You can see two things: First,
conda init has modified the user’s
.bashrc file (you can open the file with a text editor you can see that the
PATH variable has been modified). Second, the command line now shows
(base) on the left. This is the name of the active Conda environment. We will get into Conda environments in the next section.
Caution: There is a danger of unintended side effects if you load or unload the
miniconda3 module, especially after a
conda init, because the order of directories in your
PATH variable will be switched. We recommend that you have the
miniconda3 module permanently active whenever you use Miniconda. This can be accomplished for example by adding
module load miniconda3 to your
.bashrc before the
conda init (see also Linux Basics).
Note also that the commands
python3 will direct to Conda-’s own Python as soon as Conda is active. This Python installation is distinct from the regular system Python on the cluster. Additionally, for each Conda environment you create (see next section), another Python instance will be installed.
You have other options for configuring Conda, those are explained here.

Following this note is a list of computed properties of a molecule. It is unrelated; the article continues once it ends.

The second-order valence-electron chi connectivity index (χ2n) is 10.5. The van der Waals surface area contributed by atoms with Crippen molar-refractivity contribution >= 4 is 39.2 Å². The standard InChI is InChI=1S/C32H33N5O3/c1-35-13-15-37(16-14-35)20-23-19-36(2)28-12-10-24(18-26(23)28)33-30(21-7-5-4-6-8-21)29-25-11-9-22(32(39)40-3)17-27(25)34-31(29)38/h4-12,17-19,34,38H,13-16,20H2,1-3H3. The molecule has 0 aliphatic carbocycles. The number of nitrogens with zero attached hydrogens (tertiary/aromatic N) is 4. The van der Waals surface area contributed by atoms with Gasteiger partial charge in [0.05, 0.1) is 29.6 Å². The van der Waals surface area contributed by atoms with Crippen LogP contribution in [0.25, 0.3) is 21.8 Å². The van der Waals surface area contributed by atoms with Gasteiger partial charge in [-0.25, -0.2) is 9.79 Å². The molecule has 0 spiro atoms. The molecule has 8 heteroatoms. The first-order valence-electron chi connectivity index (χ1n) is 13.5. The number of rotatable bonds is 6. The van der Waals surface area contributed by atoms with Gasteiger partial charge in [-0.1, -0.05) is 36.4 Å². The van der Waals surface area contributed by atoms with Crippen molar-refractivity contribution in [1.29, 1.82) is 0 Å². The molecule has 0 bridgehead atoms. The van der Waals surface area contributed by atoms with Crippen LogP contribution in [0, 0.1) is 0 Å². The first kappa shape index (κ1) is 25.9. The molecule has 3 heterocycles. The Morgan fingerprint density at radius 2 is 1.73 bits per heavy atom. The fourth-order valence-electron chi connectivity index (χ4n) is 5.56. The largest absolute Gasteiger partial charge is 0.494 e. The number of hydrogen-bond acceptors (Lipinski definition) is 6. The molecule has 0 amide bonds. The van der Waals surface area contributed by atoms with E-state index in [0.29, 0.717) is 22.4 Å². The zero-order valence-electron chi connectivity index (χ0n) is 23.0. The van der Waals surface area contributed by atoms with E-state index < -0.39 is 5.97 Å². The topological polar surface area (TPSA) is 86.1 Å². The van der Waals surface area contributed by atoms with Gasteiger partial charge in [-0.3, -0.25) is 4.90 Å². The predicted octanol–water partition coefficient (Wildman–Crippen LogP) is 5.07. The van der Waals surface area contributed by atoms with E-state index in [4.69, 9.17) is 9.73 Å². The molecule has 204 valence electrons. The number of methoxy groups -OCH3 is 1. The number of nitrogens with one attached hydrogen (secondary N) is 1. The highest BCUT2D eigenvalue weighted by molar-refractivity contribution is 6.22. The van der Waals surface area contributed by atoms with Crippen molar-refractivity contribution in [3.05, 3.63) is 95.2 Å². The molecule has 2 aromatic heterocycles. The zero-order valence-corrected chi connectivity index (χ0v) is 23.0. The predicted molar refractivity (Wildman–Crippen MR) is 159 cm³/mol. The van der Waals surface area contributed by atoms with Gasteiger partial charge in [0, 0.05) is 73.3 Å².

Conda Environments, much like Python’s Virtual Environments, are designed to separate software for different projects. Conda Environments have the advantage of not being limited to Python. Caution: You must create at least one custom Conda Environment because the default environment (
base) does not allow you to install packages. You can show all environments with
conda env list:
$ conda env list # conda environments: # base * /cm/shared/omni/apps/miniconda3 test /home/demo_user/.conda/envs/test /home/demo_user/miniconda3
As you can see in this example, the
base environment is in the Conda installation directory where normal users do not have write permissions. Your custom environments on the other hand are in your home directory.
Creating a new environment
You can create your own environment with the command:
conda create --name <Envname>
You can also already install packages at this point. If you want to specify a particular Python version (Python is treated like any other package by Conda), you can tell Conda that with the following command:
conda create --name <Envname> python=3.8